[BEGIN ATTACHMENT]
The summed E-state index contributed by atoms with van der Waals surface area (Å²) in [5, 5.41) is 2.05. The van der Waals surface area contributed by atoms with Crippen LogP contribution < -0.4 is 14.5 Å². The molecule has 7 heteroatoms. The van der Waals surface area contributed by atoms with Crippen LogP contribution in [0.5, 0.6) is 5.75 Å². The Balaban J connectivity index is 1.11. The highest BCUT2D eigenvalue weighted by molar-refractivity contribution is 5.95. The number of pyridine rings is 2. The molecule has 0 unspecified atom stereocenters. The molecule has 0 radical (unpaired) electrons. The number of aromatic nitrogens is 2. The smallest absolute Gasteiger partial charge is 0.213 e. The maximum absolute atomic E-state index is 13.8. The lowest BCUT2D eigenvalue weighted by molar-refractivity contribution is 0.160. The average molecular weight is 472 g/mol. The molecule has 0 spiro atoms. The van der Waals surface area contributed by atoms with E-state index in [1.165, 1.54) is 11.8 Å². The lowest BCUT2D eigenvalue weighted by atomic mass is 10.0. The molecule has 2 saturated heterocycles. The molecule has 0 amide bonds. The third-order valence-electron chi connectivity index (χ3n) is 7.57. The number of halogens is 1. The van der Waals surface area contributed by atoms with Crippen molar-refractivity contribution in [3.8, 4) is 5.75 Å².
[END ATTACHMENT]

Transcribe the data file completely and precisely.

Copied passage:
The summed E-state index contributed by atoms with van der Waals surface area (Å²) in [5, 5.41) is 2.05. The van der Waals surface area contributed by atoms with Crippen LogP contribution < -0.4 is 14.5 Å². The molecule has 7 heteroatoms. The van der Waals surface area contributed by atoms with Crippen LogP contribution in [0.5, 0.6) is 5.75 Å². The Balaban J connectivity index is 1.11. The highest BCUT2D eigenvalue weighted by molar-refractivity contribution is 5.95. The number of pyridine rings is 2. The molecule has 0 unspecified atom stereocenters. The molecule has 0 radical (unpaired) electrons. The number of aromatic nitrogens is 2. The smallest absolute Gasteiger partial charge is 0.213 e. The maximum absolute atomic E-state index is 13.8. The lowest BCUT2D eigenvalue weighted by molar-refractivity contribution is 0.160. The average molecular weight is 472 g/mol. The molecule has 0 spiro atoms. The van der Waals surface area contributed by atoms with E-state index in [1.165, 1.54) is 11.8 Å². The lowest BCUT2D eigenvalue weighted by atomic mass is 10.0. The molecule has 2 saturated heterocycles. The molecule has 0 amide bonds. The third-order valence-electron chi connectivity index (χ3n) is 7.57. The number of halogens is 1. The van der Waals surface area contributed by atoms with Crippen molar-refractivity contribution in [3.8, 4) is 5.75 Å².